Photography has existed in one form or another for almost 200 years now so you can imagine that in this time, a lot of photos have begun to look a lot like others. As more and more photos are being taken, it's becoming increasingly difficult to be original, and this is specifically very true when it comes to wedding photography.
As weddings have had a set layout since 1837 (11 years less time than photography has existed) then you can appreciate that the possibility for new and original wedding photos is limited.
It is for this reason that I like to do things differently where I can, and that's exactly what I did here, at David and Laura's wedding in Evesham.
Traditionally you'd take this photo from lower down, with the bride and groom looking at you, slightly nervously as it's the first time they've been formally photographed together on their wedding day. The signing of the register in church can take upwards of 10 minutes, so I knew I had plenty of time to nail something a little different whilst being able to return to ground level to take a more traditional photograph.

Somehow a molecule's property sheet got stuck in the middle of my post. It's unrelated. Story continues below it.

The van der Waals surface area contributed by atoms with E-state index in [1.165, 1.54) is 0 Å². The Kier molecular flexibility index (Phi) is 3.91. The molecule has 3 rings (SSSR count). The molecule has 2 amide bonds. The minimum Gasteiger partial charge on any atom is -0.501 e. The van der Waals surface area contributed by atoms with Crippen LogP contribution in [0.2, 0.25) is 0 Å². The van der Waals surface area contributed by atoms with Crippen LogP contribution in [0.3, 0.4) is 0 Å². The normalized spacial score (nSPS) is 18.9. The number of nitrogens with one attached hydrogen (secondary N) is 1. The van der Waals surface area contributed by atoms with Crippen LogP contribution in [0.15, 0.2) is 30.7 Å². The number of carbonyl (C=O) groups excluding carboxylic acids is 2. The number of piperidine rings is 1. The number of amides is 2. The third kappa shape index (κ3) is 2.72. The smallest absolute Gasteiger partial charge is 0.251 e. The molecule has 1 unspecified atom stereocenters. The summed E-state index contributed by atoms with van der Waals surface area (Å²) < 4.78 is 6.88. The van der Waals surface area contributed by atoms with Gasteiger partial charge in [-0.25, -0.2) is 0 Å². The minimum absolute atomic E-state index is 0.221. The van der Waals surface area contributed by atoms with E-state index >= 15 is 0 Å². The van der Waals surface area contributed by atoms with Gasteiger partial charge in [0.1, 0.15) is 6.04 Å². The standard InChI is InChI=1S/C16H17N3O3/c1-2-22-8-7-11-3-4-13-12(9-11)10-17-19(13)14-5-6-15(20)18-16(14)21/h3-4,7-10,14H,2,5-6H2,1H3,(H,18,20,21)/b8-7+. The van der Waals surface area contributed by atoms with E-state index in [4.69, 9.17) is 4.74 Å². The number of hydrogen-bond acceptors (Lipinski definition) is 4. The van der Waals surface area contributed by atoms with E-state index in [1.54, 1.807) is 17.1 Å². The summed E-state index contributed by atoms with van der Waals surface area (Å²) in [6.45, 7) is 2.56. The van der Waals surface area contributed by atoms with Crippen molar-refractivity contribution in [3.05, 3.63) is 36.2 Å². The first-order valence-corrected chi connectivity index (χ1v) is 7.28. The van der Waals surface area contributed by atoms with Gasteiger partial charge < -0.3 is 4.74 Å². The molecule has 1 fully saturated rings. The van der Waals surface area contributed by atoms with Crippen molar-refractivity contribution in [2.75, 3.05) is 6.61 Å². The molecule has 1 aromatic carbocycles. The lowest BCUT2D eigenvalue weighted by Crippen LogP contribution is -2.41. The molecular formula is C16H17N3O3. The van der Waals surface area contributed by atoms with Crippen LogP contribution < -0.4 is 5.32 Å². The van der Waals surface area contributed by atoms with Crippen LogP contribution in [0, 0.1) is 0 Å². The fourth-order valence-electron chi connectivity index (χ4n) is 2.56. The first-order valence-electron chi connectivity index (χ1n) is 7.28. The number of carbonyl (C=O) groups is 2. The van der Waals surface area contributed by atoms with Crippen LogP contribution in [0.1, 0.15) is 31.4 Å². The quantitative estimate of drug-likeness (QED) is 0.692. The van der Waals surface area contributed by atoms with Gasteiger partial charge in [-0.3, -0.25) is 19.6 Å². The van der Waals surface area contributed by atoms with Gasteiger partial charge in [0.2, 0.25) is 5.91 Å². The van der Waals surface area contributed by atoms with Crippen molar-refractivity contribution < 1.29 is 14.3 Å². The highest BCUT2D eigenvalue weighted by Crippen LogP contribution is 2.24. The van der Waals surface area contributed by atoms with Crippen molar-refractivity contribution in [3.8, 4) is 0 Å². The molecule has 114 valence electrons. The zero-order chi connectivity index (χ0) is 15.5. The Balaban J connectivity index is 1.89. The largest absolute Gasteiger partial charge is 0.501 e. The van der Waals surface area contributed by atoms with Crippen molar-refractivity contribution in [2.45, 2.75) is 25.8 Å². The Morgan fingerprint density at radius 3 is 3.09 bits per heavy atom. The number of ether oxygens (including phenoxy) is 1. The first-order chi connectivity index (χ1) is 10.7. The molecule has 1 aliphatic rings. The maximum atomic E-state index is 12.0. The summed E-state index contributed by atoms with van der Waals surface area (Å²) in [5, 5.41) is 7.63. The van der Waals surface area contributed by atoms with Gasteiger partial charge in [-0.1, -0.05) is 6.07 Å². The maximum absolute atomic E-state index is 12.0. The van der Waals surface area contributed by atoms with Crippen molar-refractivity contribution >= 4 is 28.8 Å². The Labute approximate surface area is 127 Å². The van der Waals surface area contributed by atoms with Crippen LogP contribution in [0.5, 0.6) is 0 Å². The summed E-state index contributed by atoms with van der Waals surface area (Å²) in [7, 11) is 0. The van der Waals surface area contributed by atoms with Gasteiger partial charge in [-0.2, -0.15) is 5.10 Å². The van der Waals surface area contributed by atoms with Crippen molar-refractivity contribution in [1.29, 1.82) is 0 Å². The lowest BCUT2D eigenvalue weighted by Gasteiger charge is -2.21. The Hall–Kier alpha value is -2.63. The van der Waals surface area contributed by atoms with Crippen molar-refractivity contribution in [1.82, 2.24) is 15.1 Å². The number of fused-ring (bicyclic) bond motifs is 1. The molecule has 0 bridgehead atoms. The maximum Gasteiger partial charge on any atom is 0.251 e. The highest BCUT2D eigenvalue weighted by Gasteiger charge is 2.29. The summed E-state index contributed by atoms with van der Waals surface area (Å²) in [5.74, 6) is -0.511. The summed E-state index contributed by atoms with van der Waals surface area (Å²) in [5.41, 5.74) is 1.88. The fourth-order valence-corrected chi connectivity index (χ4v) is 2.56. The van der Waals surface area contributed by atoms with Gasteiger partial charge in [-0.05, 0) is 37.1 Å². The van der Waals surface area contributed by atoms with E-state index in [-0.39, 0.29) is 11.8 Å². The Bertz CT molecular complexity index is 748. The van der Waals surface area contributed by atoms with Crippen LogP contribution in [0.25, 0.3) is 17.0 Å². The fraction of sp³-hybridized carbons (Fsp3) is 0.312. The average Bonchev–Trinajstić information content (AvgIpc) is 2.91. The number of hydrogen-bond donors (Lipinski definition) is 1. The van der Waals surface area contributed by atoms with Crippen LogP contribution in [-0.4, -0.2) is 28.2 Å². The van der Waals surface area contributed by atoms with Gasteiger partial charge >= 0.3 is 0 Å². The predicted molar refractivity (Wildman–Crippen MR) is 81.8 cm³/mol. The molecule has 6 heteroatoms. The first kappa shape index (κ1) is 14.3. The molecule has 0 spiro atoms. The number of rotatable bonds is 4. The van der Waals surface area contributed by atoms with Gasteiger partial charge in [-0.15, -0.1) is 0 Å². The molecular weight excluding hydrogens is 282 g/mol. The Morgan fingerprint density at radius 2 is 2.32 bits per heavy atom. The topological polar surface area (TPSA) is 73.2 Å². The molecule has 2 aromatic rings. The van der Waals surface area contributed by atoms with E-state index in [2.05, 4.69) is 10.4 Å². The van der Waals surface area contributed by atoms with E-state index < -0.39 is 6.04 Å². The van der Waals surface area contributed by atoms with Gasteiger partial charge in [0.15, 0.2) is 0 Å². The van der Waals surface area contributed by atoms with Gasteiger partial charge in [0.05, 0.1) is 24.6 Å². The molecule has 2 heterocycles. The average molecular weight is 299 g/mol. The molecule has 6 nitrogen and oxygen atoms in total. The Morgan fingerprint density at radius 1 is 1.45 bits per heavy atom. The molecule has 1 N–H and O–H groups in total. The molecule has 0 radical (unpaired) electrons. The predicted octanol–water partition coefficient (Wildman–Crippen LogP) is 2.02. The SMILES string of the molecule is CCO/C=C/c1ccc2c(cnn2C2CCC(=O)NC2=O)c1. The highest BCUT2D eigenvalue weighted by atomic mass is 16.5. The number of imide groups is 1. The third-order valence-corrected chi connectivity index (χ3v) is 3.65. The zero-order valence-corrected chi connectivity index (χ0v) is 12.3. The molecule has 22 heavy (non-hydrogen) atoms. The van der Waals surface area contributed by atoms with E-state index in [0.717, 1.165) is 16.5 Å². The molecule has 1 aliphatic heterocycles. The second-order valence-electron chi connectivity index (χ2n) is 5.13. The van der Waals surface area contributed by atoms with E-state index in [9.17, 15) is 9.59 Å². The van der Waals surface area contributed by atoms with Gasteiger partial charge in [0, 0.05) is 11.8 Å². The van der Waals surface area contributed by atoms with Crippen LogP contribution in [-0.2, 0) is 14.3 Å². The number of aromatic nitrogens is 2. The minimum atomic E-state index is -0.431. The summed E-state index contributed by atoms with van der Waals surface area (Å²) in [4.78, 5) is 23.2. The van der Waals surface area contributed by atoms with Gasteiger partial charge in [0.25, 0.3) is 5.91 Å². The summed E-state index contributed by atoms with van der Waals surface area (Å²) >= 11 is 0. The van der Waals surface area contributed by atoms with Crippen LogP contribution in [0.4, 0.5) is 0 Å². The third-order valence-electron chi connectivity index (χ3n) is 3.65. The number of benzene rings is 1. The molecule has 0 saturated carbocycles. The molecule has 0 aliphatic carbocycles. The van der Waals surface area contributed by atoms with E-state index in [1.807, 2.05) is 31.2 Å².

The church had a large bell-tower, and a viewing gallery from where the bell-ringers rang their tunes. I was able to gain access to the viewing platform, and find an angle that enabled me to photograph the signing of the register in a new and most unusual way. It's a different photo, but a cracking one all the same.
Location: Wood Norton.